Your adjusted tax basis in the ADSs will be increased by the amount of any income inclusion and decreased by the amount of any deductions under the mark-to-market rules. If you make a mark-to-market election it will be effective for the taxable year for which the election is made and all subsequent taxable years unless the ADSs are no longer regularly traded on a qualified exchange or the Internal Revenue Service consents to the revocation of the election. You are urged to consult your tax advisor about the availability of the mark-to-market election, and whether making the election would be advisable in your particular circumstances.

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        A U.S. investor in a PFIC generally can mitigate the consequences of the rules described above by electing to treat the PFIC as a "qualified electing fund" under Section 1295 of the Code. However, this option is not available to you because we do not intend to comply with the requirements necessary to permit you to make this election.

        You are urged to consult your tax advisors concerning the United States federal income tax consequences of holding ADSs or ordinary shares if we are considered a PFIC in any taxable year.

Taxation of Capital Gains

        For United States federal income tax purposes and subject to the discussion under "—Passive Foreign Investment Company" above, you will recognize taxable gain or loss on any sale or exchange of ADSs or ordinary shares in an amount equal to the difference between the amount realized for the ADSs or ordinary shares and your tax basis in the ADSs or ordinary shares. Such gain or loss will generally be capital gain or loss. Capital gains of individuals derived with respect to capital assets held for more than one year are eligible for reduced rates of taxation. The deductibility of capital losses is subject to limitations. Any gain or loss recognized by you will generally be treated as United States source gain or loss. Consequently, you may not be able to use the foreign tax credit arising from any PRC tax imposed on the disposition of our ADSs or ordinary shares unless such credit can be applied (subject to applicable limitations) against tax due on other income treated as derived from foreign sources. You are urged to consult your tax advisor regarding the tax consequences if PRC tax is imposed on gain on a disposition of our ordinary shares or ADSs, including the availability of the foreign tax credit under your particular circumstances.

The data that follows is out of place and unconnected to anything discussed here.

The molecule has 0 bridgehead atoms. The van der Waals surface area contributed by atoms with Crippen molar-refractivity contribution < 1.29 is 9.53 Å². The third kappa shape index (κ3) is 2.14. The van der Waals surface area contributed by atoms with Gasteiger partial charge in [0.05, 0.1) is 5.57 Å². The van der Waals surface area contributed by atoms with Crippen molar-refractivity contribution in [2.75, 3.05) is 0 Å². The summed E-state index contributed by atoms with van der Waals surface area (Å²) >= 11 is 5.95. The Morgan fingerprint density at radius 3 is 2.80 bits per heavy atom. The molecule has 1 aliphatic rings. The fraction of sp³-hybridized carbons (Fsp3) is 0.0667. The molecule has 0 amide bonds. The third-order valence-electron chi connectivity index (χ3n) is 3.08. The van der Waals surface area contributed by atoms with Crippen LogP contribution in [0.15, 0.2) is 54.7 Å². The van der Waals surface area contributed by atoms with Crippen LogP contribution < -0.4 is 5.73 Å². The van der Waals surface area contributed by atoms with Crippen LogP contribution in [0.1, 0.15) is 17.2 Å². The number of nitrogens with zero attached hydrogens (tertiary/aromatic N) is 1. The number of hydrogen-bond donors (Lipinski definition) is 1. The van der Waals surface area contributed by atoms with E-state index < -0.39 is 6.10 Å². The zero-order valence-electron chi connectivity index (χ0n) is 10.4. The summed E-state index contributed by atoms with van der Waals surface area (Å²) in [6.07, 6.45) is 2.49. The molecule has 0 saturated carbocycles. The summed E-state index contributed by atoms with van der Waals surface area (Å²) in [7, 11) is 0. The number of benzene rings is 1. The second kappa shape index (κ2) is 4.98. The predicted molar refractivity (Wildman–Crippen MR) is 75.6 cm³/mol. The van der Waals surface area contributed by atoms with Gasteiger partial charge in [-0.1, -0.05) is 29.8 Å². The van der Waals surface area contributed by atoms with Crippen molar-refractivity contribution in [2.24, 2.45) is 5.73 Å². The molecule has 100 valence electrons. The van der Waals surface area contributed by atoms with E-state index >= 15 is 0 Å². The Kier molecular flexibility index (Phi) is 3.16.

Information reporting and backup withholding